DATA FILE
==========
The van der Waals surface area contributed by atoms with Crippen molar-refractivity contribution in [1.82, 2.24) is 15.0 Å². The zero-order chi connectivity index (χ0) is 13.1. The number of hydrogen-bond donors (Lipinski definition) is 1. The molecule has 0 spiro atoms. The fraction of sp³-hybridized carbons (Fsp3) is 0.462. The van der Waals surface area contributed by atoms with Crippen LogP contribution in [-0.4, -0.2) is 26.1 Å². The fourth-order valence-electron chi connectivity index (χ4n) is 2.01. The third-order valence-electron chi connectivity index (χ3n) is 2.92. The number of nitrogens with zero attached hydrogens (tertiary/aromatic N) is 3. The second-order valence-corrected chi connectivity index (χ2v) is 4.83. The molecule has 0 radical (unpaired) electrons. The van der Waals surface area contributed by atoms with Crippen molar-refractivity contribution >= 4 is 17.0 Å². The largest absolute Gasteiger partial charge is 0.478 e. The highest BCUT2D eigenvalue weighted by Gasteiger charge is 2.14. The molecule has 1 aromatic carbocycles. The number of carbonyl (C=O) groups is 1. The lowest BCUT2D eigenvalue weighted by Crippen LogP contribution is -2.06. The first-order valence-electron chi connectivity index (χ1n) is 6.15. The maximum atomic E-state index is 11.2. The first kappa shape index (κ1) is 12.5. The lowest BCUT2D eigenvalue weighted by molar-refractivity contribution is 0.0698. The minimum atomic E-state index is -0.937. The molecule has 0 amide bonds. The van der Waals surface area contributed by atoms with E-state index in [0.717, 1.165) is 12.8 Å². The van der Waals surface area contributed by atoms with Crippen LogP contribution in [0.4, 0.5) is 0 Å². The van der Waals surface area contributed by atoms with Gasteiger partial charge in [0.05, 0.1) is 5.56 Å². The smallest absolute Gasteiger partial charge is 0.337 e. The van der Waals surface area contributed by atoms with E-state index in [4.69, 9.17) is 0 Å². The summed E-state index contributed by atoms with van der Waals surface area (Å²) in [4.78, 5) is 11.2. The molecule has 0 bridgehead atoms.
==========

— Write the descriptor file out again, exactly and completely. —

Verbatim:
The van der Waals surface area contributed by atoms with Crippen molar-refractivity contribution in [1.82, 2.24) is 15.0 Å². The zero-order chi connectivity index (χ0) is 13.1. The number of hydrogen-bond donors (Lipinski definition) is 1. The molecule has 0 spiro atoms. The fraction of sp³-hybridized carbons (Fsp3) is 0.462. The van der Waals surface area contributed by atoms with Crippen LogP contribution in [-0.4, -0.2) is 26.1 Å². The fourth-order valence-electron chi connectivity index (χ4n) is 2.01. The third-order valence-electron chi connectivity index (χ3n) is 2.92. The number of nitrogens with zero attached hydrogens (tertiary/aromatic N) is 3. The second-order valence-corrected chi connectivity index (χ2v) is 4.83. The molecule has 0 radical (unpaired) electrons. The van der Waals surface area contributed by atoms with Crippen molar-refractivity contribution >= 4 is 17.0 Å². The largest absolute Gasteiger partial charge is 0.478 e. The highest BCUT2D eigenvalue weighted by Gasteiger charge is 2.14. The molecule has 1 aromatic carbocycles. The number of carbonyl (C=O) groups is 1. The lowest BCUT2D eigenvalue weighted by Crippen LogP contribution is -2.06. The first-order valence-electron chi connectivity index (χ1n) is 6.15. The maximum atomic E-state index is 11.2. The first kappa shape index (κ1) is 12.5. The lowest BCUT2D eigenvalue weighted by molar-refractivity contribution is 0.0698. The minimum atomic E-state index is -0.937. The molecule has 0 amide bonds. The van der Waals surface area contributed by atoms with E-state index in [0.717, 1.165) is 12.8 Å². The van der Waals surface area contributed by atoms with Crippen LogP contribution in [0.4, 0.5) is 0 Å². The van der Waals surface area contributed by atoms with Gasteiger partial charge in [0.05, 0.1) is 5.56 Å². The smallest absolute Gasteiger partial charge is 0.337 e. The van der Waals surface area contributed by atoms with E-state index in [4.69, 9.17) is 0 Å². The summed E-state index contributed by atoms with van der Waals surface area (Å²) in [4.78, 5) is 11.2. The molecule has 0 bridgehead atoms.